A new binary options system that promises users insured profits, acquired through risk-free trading has recently appeared on the online market. It is called The Royce Code and is established by a man called Richard Royce and his alleged team of financial and programming experts.
The so-called Royce Team promises that the auto-pilot software can supposedly generate up to $2,000 per day even to people with zero investment experience. While not impossible, this claims is a bit far-fetched given the fact that the robot is brand new.
All users should Proceed to Safe Binary Robot OR Choose a Trusted System from the table below in order to avoid any potential losses.
Top Binary Options Robots
- Price: Limited Free Spots
- Software: Auto-Pilot Software
- Max Returns: 80%
- Min Deposit: $250
- Non-Existent Creator
- Unrealistic Success Rate
- Shady Broker Connections
- Negative User Feedback
- Not Proven to Work
Not Reliable Service
Feedback about is pretty scarce and mainly in the negative direction. TheRoyceCode System is stated to be invitation-only, but our research shows that this is not true. Anyone can sign up and get started with it. Mr. Royce says that the company behind the software – Royce Wealth Group has been operating for the last 10 years, focusing mainly on high-end clients. Our in-depth inquiry came across some facts suggesting that such a trading firm does not exist in real life.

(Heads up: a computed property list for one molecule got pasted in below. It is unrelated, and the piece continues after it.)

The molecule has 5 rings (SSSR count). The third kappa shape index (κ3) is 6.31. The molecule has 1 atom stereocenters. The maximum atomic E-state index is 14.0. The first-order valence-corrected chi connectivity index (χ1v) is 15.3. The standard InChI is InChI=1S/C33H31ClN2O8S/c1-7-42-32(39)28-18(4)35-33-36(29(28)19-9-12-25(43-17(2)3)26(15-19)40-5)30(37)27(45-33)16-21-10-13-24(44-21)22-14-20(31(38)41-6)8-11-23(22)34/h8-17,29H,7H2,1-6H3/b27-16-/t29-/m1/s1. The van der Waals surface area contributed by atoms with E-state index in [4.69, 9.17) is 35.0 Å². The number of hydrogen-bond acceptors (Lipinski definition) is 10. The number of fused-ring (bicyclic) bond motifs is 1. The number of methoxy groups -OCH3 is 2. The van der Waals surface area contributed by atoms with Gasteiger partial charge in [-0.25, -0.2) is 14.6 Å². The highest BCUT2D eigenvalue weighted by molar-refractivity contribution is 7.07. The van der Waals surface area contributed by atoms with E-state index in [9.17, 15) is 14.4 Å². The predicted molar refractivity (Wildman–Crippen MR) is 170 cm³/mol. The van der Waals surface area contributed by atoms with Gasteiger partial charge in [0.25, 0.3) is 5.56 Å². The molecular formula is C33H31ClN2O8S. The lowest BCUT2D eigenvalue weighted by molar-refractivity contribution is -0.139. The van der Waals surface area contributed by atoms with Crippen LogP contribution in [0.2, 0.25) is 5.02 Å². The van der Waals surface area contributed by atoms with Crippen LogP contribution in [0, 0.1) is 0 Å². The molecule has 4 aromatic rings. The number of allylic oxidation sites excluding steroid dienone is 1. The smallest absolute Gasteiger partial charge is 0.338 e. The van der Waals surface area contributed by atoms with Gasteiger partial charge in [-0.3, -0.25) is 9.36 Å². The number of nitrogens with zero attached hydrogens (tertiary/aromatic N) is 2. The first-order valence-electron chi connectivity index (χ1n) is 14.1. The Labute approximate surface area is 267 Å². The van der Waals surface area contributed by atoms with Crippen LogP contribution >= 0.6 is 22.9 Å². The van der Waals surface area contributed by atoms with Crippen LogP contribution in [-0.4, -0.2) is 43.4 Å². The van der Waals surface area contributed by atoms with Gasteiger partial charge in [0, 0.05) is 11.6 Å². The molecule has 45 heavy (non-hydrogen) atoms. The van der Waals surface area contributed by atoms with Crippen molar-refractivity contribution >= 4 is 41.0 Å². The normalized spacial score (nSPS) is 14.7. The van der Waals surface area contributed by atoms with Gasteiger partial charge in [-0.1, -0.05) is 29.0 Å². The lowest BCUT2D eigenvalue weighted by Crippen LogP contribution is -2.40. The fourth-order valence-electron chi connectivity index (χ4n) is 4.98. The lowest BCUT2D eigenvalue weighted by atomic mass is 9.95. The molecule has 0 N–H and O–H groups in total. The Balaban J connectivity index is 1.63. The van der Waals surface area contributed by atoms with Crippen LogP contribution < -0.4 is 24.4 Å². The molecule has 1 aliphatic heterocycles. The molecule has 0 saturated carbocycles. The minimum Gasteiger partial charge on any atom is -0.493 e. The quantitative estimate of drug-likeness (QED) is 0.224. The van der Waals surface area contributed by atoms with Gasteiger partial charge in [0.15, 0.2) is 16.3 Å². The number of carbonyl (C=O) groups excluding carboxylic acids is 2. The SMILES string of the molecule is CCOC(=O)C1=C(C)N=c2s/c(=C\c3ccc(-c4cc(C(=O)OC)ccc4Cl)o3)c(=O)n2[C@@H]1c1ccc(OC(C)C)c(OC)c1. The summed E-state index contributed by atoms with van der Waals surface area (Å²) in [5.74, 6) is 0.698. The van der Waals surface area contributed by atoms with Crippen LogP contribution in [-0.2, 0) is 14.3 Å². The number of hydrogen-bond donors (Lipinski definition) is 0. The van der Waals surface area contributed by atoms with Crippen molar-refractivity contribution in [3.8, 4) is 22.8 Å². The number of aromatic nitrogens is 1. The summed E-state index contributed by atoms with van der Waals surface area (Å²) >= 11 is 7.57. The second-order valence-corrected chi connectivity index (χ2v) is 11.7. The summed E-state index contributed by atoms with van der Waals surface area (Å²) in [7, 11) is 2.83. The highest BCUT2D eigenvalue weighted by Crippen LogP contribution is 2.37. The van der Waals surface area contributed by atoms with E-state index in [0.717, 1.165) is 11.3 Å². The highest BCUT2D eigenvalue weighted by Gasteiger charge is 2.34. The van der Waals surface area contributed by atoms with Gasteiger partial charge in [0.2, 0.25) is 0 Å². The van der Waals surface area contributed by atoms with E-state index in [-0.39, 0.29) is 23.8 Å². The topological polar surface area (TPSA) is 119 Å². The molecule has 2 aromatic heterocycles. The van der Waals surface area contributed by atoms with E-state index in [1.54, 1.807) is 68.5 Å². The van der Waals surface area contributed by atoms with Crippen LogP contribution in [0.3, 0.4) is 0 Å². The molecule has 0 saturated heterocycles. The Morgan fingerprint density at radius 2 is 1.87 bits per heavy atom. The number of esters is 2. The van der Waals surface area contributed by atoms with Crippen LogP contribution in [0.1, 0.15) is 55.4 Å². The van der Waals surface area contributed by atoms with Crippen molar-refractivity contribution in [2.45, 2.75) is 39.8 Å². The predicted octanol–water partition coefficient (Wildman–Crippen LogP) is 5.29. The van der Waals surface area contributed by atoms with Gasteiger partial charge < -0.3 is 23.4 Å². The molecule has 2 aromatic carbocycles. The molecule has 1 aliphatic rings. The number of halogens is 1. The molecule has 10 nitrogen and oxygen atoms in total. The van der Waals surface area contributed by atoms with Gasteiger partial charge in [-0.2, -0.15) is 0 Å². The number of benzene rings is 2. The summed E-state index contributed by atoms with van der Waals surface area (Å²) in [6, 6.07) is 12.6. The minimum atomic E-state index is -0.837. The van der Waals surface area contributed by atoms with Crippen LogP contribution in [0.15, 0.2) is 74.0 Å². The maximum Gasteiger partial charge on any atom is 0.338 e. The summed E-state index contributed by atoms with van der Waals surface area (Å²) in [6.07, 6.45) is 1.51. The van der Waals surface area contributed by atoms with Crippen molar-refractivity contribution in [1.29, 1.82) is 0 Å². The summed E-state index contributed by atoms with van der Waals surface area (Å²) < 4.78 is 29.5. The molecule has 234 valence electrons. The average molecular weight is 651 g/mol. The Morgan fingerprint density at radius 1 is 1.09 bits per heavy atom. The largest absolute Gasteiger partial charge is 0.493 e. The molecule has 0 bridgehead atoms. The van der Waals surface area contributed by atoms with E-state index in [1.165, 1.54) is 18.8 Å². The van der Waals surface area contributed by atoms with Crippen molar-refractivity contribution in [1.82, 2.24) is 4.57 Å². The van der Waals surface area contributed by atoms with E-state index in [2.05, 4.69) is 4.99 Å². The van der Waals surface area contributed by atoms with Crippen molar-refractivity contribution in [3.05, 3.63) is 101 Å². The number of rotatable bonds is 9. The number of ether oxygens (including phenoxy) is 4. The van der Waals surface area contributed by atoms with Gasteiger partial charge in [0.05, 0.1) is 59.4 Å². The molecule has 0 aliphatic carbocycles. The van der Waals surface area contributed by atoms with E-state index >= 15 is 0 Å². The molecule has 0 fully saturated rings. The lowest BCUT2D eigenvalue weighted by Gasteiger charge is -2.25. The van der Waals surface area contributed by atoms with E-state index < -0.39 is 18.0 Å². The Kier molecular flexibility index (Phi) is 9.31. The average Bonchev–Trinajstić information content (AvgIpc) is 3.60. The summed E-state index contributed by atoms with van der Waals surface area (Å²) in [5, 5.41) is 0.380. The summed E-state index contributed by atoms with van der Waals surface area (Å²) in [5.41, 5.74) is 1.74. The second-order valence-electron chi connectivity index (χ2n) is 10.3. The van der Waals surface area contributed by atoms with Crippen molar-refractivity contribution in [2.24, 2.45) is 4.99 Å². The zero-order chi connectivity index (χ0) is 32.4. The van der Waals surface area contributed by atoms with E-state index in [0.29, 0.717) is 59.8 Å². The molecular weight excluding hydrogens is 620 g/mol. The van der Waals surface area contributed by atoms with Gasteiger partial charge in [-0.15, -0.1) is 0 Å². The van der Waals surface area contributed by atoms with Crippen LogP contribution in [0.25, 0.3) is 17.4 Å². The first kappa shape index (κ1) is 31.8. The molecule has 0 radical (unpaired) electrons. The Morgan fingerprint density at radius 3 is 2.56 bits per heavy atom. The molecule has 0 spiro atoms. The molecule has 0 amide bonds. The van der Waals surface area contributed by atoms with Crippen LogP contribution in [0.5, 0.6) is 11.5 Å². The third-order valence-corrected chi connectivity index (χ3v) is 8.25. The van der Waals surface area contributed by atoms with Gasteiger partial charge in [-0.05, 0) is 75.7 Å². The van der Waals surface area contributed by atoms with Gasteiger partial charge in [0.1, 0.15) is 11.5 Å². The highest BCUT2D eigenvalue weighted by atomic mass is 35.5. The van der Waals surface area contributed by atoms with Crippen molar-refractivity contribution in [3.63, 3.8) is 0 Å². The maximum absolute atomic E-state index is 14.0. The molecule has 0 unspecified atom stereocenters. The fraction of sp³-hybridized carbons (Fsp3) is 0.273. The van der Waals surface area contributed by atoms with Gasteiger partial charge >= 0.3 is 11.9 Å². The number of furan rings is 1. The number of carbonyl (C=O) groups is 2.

The automated investment robot is fresh and still has enough time to prove its income-generating capacity, we consider this highly unlikely. The Royce Code is proven to be devious and the probability of it being scam is very high.
What is TheRoyceCode System?
This binary options software was supposedly founded 10 years ago by Richard Royce who gathered a team of the best known industry experts in the fiends of data analysis, marketing and upscale investments. Up until the present Beta-testing phase, it was available only to prominent financiers who were willing and had the ability to make deposits over $250,000.
For unknown reasons, the Royce Wealth Group decided to make 15 spots accessible for free sign up for a limited period of 7 days. Some facts that we were able to come across, however, suggest that this is not genuine and anyone can get started at any given moment. The statements are just a simple marketing tactic, used to attract more people.
The Royce Team also makes further claims that the auto-pilot system can provide one with guaranteed 100% daily profits of up to $2,000, but this information is also not verified for the time being. Another alleged special feature are the expedited 24-hour withdrawals.
There is a very high probability that founder and CEO Richard Royce is not real, so the name of the automated trading robot is most likely derived from the suggestion that online investors who get started with it will accumulate such wealth that they will be enabled to purchase a Rolls-Royce.
How Does TheRoyceCode Software Work?
The basic of this binary automated system are Algo-trading. After being in operation for more than 10 years, TheRoyceCode System’s programming staff started tweaking and improving the computer codes, so that it can achieve better results.